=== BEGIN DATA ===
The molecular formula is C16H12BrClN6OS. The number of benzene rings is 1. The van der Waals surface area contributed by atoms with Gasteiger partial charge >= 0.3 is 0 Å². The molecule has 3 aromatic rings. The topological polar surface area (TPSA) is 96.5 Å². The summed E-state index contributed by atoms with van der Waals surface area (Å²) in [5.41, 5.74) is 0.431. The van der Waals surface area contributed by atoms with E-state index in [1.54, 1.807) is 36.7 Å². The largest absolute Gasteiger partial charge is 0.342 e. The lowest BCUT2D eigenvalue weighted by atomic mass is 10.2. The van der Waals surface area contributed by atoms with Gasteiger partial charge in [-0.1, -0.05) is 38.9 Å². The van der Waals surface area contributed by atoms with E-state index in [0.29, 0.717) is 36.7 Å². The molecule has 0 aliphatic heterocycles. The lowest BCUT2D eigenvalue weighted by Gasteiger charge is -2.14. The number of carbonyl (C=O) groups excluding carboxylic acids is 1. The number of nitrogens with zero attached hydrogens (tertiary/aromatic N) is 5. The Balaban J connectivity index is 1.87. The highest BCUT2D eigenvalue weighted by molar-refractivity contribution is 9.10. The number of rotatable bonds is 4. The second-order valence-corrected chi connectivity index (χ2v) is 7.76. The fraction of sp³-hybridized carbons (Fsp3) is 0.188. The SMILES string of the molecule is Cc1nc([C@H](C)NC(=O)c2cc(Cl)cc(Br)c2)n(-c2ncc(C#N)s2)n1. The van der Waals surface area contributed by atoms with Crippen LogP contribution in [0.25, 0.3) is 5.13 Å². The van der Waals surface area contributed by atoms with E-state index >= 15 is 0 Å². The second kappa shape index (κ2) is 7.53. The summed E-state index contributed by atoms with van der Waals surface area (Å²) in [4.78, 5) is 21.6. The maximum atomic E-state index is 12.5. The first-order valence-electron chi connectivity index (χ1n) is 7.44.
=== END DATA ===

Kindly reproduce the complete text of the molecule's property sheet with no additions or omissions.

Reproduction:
The molecular formula is C16H12BrClN6OS. The number of benzene rings is 1. The van der Waals surface area contributed by atoms with Gasteiger partial charge >= 0.3 is 0 Å². The molecule has 3 aromatic rings. The topological polar surface area (TPSA) is 96.5 Å². The summed E-state index contributed by atoms with van der Waals surface area (Å²) in [5.41, 5.74) is 0.431. The van der Waals surface area contributed by atoms with E-state index in [1.54, 1.807) is 36.7 Å². The largest absolute Gasteiger partial charge is 0.342 e. The lowest BCUT2D eigenvalue weighted by atomic mass is 10.2. The van der Waals surface area contributed by atoms with Gasteiger partial charge in [-0.1, -0.05) is 38.9 Å². The van der Waals surface area contributed by atoms with E-state index in [0.29, 0.717) is 36.7 Å². The molecule has 0 aliphatic heterocycles. The lowest BCUT2D eigenvalue weighted by Gasteiger charge is -2.14. The number of carbonyl (C=O) groups excluding carboxylic acids is 1. The number of nitrogens with zero attached hydrogens (tertiary/aromatic N) is 5. The Balaban J connectivity index is 1.87. The highest BCUT2D eigenvalue weighted by molar-refractivity contribution is 9.10. The number of rotatable bonds is 4. The second-order valence-corrected chi connectivity index (χ2v) is 7.76. The fraction of sp³-hybridized carbons (Fsp3) is 0.188. The SMILES string of the molecule is Cc1nc([C@H](C)NC(=O)c2cc(Cl)cc(Br)c2)n(-c2ncc(C#N)s2)n1. The van der Waals surface area contributed by atoms with Crippen LogP contribution in [0.25, 0.3) is 5.13 Å². The van der Waals surface area contributed by atoms with E-state index >= 15 is 0 Å². The second kappa shape index (κ2) is 7.53. The summed E-state index contributed by atoms with van der Waals surface area (Å²) in [4.78, 5) is 21.6. The maximum atomic E-state index is 12.5. The first-order valence-electron chi connectivity index (χ1n) is 7.44.